It will now be mandatory for each household in Kenya to make a contribution of Ksh. 500 to the National Health Insurance Fund (NHIF) in new reforms as the government rolls out a health cover for every Kenyan.
In a bill by the National Assembly Majority Leader Amos Kimunya, employers will be required to make an equal contribution to the fund for their employees as the government moves towards attaining Universal Health Coverage (UHC).
MPs have approved heavy penalties for employers who fail to remit to the fund or deduct the same from their employees’ salaries.
As President Uhuru Kenyatta’s term draws to a close, Members of Parliament raced against time on Tuesday to streamline the much-hyped universal health care.
Through the NHIF amendment bill 2021, the lawmakers in tailored amendments made it mandatory for all adults to be contributors to the national health insurance fund.
“Contributions will be by all Kenyans from 18 years and above in both formal and informal sectors,” the bill reads in part.
“Employers are required to contribute an amount equal to that which they have remitted on behalf of their employees.”
The bill pegs a compulsory contribution of Ksh.6,000 for the self-employed with no option of voluntary contributions to the fund.
The bill proposes to have employers whose employees are liable as contributors to the fund to also be contributors to the fund.
Employers shall make a matching contribution equal to that made by their employees according to the new changes.
The reforms seek to safeguard employees from having to pay double subscriptions.
An employer is expected to make a matching contribution to that of their employee and is not allowed to deduct the same from the employee’s salary or benefits.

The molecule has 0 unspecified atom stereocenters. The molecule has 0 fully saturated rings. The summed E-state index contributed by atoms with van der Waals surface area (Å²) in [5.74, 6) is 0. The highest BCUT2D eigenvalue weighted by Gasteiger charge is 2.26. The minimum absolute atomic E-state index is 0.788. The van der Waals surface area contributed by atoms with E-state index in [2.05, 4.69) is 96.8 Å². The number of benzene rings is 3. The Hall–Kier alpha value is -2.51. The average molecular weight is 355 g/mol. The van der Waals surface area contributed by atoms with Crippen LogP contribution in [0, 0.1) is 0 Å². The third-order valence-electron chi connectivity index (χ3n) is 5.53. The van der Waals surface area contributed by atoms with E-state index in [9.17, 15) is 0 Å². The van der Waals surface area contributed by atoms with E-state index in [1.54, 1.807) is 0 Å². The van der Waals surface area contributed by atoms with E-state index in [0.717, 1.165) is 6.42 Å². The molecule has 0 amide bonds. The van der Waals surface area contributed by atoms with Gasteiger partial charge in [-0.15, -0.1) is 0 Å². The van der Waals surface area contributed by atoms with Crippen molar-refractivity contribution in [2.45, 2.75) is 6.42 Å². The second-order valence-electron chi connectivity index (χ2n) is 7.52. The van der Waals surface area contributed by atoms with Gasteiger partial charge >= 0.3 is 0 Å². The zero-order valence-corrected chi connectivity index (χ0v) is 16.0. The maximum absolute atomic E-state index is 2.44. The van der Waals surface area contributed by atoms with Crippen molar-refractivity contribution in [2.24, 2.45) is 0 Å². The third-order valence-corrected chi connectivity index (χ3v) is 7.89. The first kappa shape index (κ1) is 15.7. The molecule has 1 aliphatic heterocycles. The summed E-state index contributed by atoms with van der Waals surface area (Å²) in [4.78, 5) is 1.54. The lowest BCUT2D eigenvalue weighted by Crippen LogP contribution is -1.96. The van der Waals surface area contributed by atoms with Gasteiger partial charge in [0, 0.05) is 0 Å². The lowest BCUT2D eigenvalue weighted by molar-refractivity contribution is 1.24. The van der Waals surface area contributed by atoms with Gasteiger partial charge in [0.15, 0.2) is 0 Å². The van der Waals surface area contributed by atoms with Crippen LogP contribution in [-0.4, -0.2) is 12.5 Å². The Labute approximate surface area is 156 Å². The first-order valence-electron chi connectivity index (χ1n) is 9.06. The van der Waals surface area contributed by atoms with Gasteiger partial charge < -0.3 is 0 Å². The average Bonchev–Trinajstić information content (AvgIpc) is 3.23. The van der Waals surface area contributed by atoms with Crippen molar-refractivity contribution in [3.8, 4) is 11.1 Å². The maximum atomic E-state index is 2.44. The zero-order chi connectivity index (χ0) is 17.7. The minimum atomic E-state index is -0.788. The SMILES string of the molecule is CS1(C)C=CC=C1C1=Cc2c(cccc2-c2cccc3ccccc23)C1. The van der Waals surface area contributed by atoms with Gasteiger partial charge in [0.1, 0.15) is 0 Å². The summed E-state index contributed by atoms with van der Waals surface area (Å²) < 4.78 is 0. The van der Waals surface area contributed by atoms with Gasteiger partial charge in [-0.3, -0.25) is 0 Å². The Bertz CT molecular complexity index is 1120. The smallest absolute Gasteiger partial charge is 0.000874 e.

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The bill proposes to introduce empanelled healthcare providers with the criteria for the empanelment and contracting of healthcare providers set by the health cabinet secretary and the national hospital insurance fund management board.
The proposed changes have been challenged by various stakeholders with the employers’ umbrella body FKE as well as the Central Organisation of Trade Union saying the proposed piece of legislation did not factor in the unemployment statistics in the country with a majority of those aged above 18 years still jobless.
Various stakeholders in the health and employment sector had expressed concerns over the NHIF Amendment Bill 2021.
Sector players termed the move unfair to the age group of between 18-25 as most are either still in school or jobless.
Federation of Kenya Employers (FKE) Executive Director Jacqueline Mugo said the proposals could force employers to cut private insurance schemes for employees as they would be required to channel their contributions to NHIF.
“All Kenyans aged 18 and above to mandatorily contribute is not feasible. There are many persons in this bracket that either do not have the means to earn an income or do not have the ability to contribute,” said Ms. Mugo.
COTU and all its 45 Affiliate Unions, and by extension the over 4 million COTU members, strongly oppose the amendments as contained in the NHIF amendment bill, in totality.
According to COTU Secretary General Francis Atwoli, “NHIF was established by workers and formalized under Cap 255 of the Laws of Kenya in 1966 as a department in the Ministry of Health to provide health insurance exclusively for those in formal employment. Therefore, the core mandate of the fund is, and remains, to provide medical insurance cover to all its members (workers with an income) and their declared dependents; spouse and children.”
On the contrary, the amendment bill seeks to change NHIF, from a fund to a scheme and by and large changing the mandate and objective of the NHIF as it were previously.
Atwoli says this amendment bill will disband NHIF and bring up an amorphous body with a new mandate and new objectives. This is against the wish of Kenyan workers who are the contributing members of NHIF.